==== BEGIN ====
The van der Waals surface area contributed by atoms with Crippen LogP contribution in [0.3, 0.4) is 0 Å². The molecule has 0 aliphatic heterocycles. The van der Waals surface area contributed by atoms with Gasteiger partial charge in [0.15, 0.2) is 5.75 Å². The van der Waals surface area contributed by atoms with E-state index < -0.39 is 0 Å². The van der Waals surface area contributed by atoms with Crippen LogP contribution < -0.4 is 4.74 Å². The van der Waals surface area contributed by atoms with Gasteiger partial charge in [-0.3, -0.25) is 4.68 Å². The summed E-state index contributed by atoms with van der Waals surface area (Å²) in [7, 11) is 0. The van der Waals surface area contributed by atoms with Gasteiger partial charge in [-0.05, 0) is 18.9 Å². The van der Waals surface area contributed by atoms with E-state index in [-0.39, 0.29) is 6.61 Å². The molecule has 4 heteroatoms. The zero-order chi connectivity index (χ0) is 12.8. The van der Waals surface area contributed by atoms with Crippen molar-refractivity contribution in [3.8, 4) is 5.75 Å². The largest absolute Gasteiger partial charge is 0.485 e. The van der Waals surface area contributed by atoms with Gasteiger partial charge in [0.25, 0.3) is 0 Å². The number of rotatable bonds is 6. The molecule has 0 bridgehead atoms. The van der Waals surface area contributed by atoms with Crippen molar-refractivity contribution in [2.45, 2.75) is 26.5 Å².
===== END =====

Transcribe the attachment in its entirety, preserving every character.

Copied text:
The van der Waals surface area contributed by atoms with Crippen LogP contribution in [0.3, 0.4) is 0 Å². The molecule has 0 aliphatic heterocycles. The van der Waals surface area contributed by atoms with Gasteiger partial charge in [0.15, 0.2) is 5.75 Å². The van der Waals surface area contributed by atoms with E-state index < -0.39 is 0 Å². The van der Waals surface area contributed by atoms with Crippen LogP contribution < -0.4 is 4.74 Å². The van der Waals surface area contributed by atoms with Gasteiger partial charge in [-0.3, -0.25) is 4.68 Å². The summed E-state index contributed by atoms with van der Waals surface area (Å²) in [7, 11) is 0. The van der Waals surface area contributed by atoms with Gasteiger partial charge in [-0.05, 0) is 18.9 Å². The van der Waals surface area contributed by atoms with E-state index in [-0.39, 0.29) is 6.61 Å². The molecule has 4 heteroatoms. The zero-order chi connectivity index (χ0) is 12.8. The van der Waals surface area contributed by atoms with Crippen molar-refractivity contribution in [3.8, 4) is 5.75 Å². The largest absolute Gasteiger partial charge is 0.485 e. The van der Waals surface area contributed by atoms with Gasteiger partial charge in [0.25, 0.3) is 0 Å². The number of rotatable bonds is 6. The molecule has 0 bridgehead atoms. The van der Waals surface area contributed by atoms with Crippen molar-refractivity contribution in [2.45, 2.75) is 26.5 Å².